Reduce oven temperature to 350 F. Combine milk and eggs in a medium bowl, whisking to blend. Divide egg mixture evenly among bread cups; sprinkle with green onions, bacon and cheese. Bake 14-16 minutes or until eggs are set. Yield: 4 servings (2 tarts/serving).

Rolled omelet with spinach and cheddar

  • 1 Tbsp. vegetable oil (for pan)
  • 1 cup whole milk
  • 1/3 cup all purpose flour
  • 8 large eggs
  • 1 Tbsp. Dijon mustard
  • 1 tsp. salt
  • 1/4 tsp. freshly ground black pepper
  • 2 packages (10 oz. each) frozen chopped spinach, thawed and squeezed dry
  • 1-1/2 cups shredded sharp cheddar cheese

Brush a 10 by 15-inch rimmed sheet pan or jelly-roll pan with the vegetable oil. Line bottom of pan with parchment paper, leaving a 1-inch overhang on the two shorter sides. Brush parchment with oil. Set aside.

Combine milk and flour in a large bowl and whisk until smooth. Add eggs, mustard, salt and pepper and whisk until blended. Pour into prepared pan. Sprinkle spinach over the top in an even layer.

Carefully transfer pan to a preheated 350 F oven and bake 10-12 minutes or until edges of omelet are set. Sprinkle the top with cheddar and continue baking for 3-5 more minutes or until cheese has melted and eggs are firm. Remove from oven. Beginning at one shorter end, lift parch­ment, and roll up omelet tightly, peeling back parchment as you go. Slice and serve. Yield: 4 servings.

Quick microwave coffee cup egg scramble for one

  • 2 large eggs
  • 2 Tbsp. milk
  • Dash each of salt and freshly ground black pepper
  • 2 Tbsp. shredded Cheddar cheese

Coat a 12-oz. microwave-safe coffee mug with cooking spray. Add eggs, milk, salt and pepper; beat with a fork until well blended.

Microwave on high for 45 seconds; stir. Continue cooking 30-45 seconds longer or until eggs are almost set. Remove from microwave and sprinkle with cheese; let stand 1 minute before serving. Yield: 1 serving. (Microwave ovens vary greatly according to their wattage. Cooking times may need to be adjusted.)

Lime cream cheese pound cake

For the cake:

  • 1-1/2 cups (3 sticks) unsalted butter, room temperature
  • 1 pkg. (8-oz.) cream cheese, room temperature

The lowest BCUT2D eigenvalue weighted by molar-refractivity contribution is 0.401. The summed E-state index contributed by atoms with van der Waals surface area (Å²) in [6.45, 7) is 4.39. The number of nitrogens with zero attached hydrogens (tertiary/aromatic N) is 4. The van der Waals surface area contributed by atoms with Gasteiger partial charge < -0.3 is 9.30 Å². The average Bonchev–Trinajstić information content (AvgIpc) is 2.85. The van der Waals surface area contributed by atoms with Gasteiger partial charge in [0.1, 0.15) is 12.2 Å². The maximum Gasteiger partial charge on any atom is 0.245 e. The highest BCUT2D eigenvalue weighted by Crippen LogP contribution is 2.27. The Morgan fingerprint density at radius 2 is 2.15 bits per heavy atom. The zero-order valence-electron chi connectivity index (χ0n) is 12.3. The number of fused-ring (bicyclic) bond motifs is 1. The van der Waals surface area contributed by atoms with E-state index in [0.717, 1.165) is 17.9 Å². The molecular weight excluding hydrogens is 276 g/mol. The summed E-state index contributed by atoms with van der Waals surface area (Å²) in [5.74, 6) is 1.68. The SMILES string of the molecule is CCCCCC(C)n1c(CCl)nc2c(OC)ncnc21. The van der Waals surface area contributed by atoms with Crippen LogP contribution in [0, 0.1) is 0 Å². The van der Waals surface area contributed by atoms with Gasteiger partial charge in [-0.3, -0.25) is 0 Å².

• 3 cups sugar
  • 6 large eggs, room temperature
  • 3 cups all purpose flour, sifted
  • 1/4 tsp. salt
  • 1-1/2 tsp. vanilla extract
  • 1/4 tsp. almond extract
  • 2-1/2 Tbsp. fresh lime juice
  • 1 tsp. grated lime zest

For the glaze:

  • 1/4 cup sugar
  • 1/4 cup (1/2 stick) unsalted butter
  • 3 Tbsp. fresh lime juice

To prepare the cake: Combine butter and cream cheese in a large mixing bowl. Beat with electric mixer on medium high speed until combined. Slowly add sugar, beating until light and fluffy.

Beat in eggs alternately with flour and salt, mixing well after each addition; add vanilla, almond extract, lime juice and lime zest, mixing to combine. Pour batter into a 12-cup Bundt pan sprayed with non-stick cooking spray. Bake in a preheated 325 F oven 1-1/2 hours or until tester inserted near center of cake comes out clean. Let cool 10 minutes; turn out onto a serving plate. While cake is still warm prick the entire top of cake with tines of a fork.

To prepare the glaze: Combine sugar, butter and lime juice in a saucepan set over medium high heat. Bring to a boil; cook 1 minute. Drizzle slowly over warm cake. Let cake cool completely before slicing. Yield: 16 servings.

Paula Anderson is a freelance journalist specializing in food, entertaining and nutrition. She writes for several Maine newspapers and is resident blogger for the Kitchen and Cork newsletter. She divides her time between homes in Scarborough and Hobe Sound, Fla., where she lives with her husband Peter. Email her at pander@maine.rr.com.